Do you think we could charge the Japanese which hunt whales with a murder charge in U.S. Court?



  1. 0 Votes

    Murder is a crime that is the unlawful killing of one human by another, especially with premeditated malice.   So not only could we not prosecute a country for the murder of a whale or for whaling, we also do not have jurisdiction to decide what the Japanese government can do – as they are whaling in the name of “research” which is permitted by their laws.

  2. 0 Votes

    Although I am certainly on the side of the whales in this situation, I feel like many of the people pushing for animal rights need to gain some perspective. The previous poster pointed out all the reasons that we cannot prosecute the Japanese for whaling, but I am going to give some reasons why we shouldn’t.

    1. They are not hurting human beings. – I know this sounds insensitive, but if you really think about it, isn’t it in our best interest to spend our resources protecting our own species? Personally, I am more concerned about malaria, aids, and hungry children that whale populations in the pacific. This is not to say that I don’t think the whaling ought to stop (at least until the population replenishes), I just think that our own health is more important.

    2. Whaling is a longstanding and important part of Japanese culture. – This fact has the most force when paired with the one above. Certainly, if it was part of Japanese culture to hunt Koreans for sport, I would find this morally reprehensible. However, since they aren’t hurting people, it is culturally insensitive impose a pro-whale value system on any one not willing to receive it.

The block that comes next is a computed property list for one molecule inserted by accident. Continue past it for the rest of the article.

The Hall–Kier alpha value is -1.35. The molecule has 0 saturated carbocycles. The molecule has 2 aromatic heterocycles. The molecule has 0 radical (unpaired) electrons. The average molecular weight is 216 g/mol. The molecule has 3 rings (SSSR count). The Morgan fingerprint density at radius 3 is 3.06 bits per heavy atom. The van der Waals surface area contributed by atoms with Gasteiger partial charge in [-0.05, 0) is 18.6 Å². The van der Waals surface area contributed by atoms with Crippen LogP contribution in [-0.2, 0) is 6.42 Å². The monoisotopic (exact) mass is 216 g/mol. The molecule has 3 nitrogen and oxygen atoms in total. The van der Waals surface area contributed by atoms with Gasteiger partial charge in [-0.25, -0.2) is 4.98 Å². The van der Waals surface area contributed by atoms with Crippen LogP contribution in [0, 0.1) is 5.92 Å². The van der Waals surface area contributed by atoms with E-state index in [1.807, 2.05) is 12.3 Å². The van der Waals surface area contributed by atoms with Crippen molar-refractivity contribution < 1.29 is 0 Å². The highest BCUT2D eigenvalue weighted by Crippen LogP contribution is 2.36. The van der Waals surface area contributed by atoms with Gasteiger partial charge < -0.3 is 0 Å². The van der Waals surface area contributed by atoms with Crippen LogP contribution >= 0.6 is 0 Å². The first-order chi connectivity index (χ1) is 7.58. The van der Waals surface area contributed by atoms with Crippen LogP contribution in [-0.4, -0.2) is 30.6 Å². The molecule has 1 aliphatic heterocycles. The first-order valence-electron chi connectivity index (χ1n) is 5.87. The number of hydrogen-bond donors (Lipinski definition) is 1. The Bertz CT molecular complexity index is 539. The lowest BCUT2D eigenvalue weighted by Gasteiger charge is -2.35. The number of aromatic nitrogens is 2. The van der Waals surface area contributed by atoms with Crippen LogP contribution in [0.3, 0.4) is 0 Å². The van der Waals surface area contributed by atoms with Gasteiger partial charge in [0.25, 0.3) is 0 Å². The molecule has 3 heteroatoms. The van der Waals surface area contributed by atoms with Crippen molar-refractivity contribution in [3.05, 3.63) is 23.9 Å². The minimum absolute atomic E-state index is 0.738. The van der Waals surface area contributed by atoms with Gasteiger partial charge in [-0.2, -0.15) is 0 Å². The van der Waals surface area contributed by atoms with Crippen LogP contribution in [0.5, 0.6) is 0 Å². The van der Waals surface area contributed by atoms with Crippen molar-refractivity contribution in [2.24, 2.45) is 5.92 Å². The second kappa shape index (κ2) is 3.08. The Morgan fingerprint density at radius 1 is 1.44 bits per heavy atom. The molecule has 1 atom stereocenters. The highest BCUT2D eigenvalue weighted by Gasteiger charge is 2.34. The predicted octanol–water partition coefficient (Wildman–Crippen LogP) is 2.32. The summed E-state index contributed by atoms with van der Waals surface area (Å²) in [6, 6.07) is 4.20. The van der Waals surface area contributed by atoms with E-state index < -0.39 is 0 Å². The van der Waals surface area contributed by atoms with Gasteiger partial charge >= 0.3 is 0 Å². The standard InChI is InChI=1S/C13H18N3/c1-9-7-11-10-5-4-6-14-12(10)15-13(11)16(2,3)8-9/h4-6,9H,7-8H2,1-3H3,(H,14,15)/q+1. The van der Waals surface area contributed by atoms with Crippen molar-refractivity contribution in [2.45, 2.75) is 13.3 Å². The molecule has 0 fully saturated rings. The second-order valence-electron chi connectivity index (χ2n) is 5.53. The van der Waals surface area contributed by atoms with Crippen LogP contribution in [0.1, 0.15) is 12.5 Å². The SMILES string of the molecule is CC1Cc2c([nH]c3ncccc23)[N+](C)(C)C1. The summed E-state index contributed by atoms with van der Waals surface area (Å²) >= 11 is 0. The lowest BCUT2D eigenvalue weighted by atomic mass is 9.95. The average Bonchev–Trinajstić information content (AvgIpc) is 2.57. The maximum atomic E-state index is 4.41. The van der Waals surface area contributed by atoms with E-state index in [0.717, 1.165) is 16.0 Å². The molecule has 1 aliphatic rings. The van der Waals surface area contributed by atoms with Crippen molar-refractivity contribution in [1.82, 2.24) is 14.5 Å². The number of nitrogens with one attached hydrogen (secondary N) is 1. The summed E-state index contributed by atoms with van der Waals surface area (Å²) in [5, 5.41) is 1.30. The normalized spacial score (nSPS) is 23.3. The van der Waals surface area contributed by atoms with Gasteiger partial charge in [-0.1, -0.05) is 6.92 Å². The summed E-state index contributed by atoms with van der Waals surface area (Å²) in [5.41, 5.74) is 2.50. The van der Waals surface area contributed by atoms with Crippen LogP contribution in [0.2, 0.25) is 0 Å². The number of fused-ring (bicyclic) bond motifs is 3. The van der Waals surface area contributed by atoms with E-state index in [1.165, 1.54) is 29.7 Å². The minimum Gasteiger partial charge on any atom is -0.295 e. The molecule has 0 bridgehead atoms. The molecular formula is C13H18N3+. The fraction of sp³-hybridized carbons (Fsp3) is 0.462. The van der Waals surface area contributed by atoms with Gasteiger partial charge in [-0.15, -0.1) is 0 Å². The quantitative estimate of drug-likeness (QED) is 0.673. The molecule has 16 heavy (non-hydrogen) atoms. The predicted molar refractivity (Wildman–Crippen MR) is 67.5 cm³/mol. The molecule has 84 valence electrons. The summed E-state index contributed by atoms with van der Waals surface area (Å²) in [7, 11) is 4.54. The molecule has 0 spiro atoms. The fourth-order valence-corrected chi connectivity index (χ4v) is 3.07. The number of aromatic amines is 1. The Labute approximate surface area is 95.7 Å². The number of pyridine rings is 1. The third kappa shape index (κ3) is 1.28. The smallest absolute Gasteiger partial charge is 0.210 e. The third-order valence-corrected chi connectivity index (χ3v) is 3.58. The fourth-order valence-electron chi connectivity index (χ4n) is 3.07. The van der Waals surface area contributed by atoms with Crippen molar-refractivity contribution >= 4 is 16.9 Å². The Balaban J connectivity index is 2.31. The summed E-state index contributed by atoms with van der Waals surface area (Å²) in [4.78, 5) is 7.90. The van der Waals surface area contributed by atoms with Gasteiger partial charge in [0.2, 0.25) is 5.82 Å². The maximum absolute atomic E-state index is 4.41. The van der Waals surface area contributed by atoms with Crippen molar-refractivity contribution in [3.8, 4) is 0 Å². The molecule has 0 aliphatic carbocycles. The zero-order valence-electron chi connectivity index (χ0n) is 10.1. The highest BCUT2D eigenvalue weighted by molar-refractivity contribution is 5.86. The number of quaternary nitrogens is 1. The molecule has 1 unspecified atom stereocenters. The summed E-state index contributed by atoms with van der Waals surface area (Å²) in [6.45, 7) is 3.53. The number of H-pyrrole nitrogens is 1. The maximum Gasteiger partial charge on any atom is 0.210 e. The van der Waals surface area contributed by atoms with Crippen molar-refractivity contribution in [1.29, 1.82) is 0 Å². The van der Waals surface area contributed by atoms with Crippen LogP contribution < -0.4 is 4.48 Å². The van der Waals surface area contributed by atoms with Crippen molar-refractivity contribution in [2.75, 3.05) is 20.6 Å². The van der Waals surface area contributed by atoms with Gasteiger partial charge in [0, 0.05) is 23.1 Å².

3. There are MUCH bigger problems. – I equate the Whale Wars group to the American legislators who insisted on having hearings about steroids in baseball. As a group, the United States has much bigger problems to worry about than whale populations or the size of Barry Bonds’ head. Also keep in mind that the Japanese are a close ally and an important trade partner. The last thing the US needs is to create grater stress on our relationships internationally.

  3. 0 Votes

    In addition, demand for whale meat has been steadily declining in Japan. Most Japanese that still eat whale meat are over 60 and many young people have never even tried it. It became popular after World War II as a source of protein and it is that generation that has continued to buy most of the meat. While the Japanese government does try to continue to support the practice, there is good reason to believe that it will continue to fall out of fashion, with or without outside pressure.

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